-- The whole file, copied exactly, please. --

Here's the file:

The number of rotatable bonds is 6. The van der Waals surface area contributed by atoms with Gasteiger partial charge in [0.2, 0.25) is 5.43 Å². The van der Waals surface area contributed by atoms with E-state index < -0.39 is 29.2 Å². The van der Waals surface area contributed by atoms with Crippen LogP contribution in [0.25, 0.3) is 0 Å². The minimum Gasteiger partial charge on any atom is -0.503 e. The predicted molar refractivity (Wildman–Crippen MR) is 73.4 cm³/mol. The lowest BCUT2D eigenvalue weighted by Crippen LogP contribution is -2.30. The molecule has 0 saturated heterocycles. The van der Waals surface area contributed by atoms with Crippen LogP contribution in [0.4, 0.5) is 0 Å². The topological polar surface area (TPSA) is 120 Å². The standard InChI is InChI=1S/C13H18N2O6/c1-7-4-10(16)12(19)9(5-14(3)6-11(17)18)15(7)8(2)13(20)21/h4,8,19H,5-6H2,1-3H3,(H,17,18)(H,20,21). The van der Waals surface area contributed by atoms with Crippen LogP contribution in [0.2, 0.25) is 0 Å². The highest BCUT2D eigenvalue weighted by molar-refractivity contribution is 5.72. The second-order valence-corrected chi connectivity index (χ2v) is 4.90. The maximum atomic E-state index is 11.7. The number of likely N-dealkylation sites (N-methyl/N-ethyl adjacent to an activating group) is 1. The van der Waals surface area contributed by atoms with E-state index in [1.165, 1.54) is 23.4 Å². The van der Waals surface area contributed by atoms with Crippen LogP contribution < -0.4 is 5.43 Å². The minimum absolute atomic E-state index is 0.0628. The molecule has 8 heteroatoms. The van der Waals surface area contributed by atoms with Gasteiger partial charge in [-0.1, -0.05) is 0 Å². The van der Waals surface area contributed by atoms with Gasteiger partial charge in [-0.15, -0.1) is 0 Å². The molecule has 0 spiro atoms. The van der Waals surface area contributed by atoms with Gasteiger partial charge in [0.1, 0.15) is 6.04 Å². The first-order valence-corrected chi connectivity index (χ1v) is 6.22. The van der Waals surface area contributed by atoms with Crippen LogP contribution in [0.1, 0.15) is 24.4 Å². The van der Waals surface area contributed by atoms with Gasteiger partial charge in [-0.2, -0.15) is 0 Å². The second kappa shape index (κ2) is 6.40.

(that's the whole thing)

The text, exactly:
The number of rotatable bonds is 6. The van der Waals surface area contributed by atoms with Gasteiger partial charge in [0.2, 0.25) is 5.43 Å². The van der Waals surface area contributed by atoms with E-state index < -0.39 is 29.2 Å². The van der Waals surface area contributed by atoms with Crippen LogP contribution in [0.25, 0.3) is 0 Å². The minimum Gasteiger partial charge on any atom is -0.503 e. The predicted molar refractivity (Wildman–Crippen MR) is 73.4 cm³/mol. The lowest BCUT2D eigenvalue weighted by Crippen LogP contribution is -2.30. The molecule has 0 saturated heterocycles. The van der Waals surface area contributed by atoms with Crippen LogP contribution in [0.4, 0.5) is 0 Å². The topological polar surface area (TPSA) is 120 Å². The standard InChI is InChI=1S/C13H18N2O6/c1-7-4-10(16)12(19)9(5-14(3)6-11(17)18)15(7)8(2)13(20)21/h4,8,19H,5-6H2,1-3H3,(H,17,18)(H,20,21). The van der Waals surface area contributed by atoms with Crippen LogP contribution in [0.2, 0.25) is 0 Å². The highest BCUT2D eigenvalue weighted by molar-refractivity contribution is 5.72. The second-order valence-corrected chi connectivity index (χ2v) is 4.90. The maximum atomic E-state index is 11.7. The number of likely N-dealkylation sites (N-methyl/N-ethyl adjacent to an activating group) is 1. The van der Waals surface area contributed by atoms with E-state index in [1.165, 1.54) is 23.4 Å². The van der Waals surface area contributed by atoms with Crippen LogP contribution < -0.4 is 5.43 Å². The minimum absolute atomic E-state index is 0.0628. The molecule has 8 heteroatoms. The van der Waals surface area contributed by atoms with Gasteiger partial charge in [-0.1, -0.05) is 0 Å². The van der Waals surface area contributed by atoms with Gasteiger partial charge in [-0.15, -0.1) is 0 Å². The molecule has 0 spiro atoms. The van der Waals surface area contributed by atoms with Gasteiger partial charge in [0.1, 0.15) is 6.04 Å². The first-order valence-corrected chi connectivity index (χ1v) is 6.22. The van der Waals surface area contributed by atoms with Crippen LogP contribution in [0.1, 0.15) is 24.4 Å². The van der Waals surface area contributed by atoms with Gasteiger partial charge in [-0.2, -0.15) is 0 Å². The second kappa shape index (κ2) is 6.40.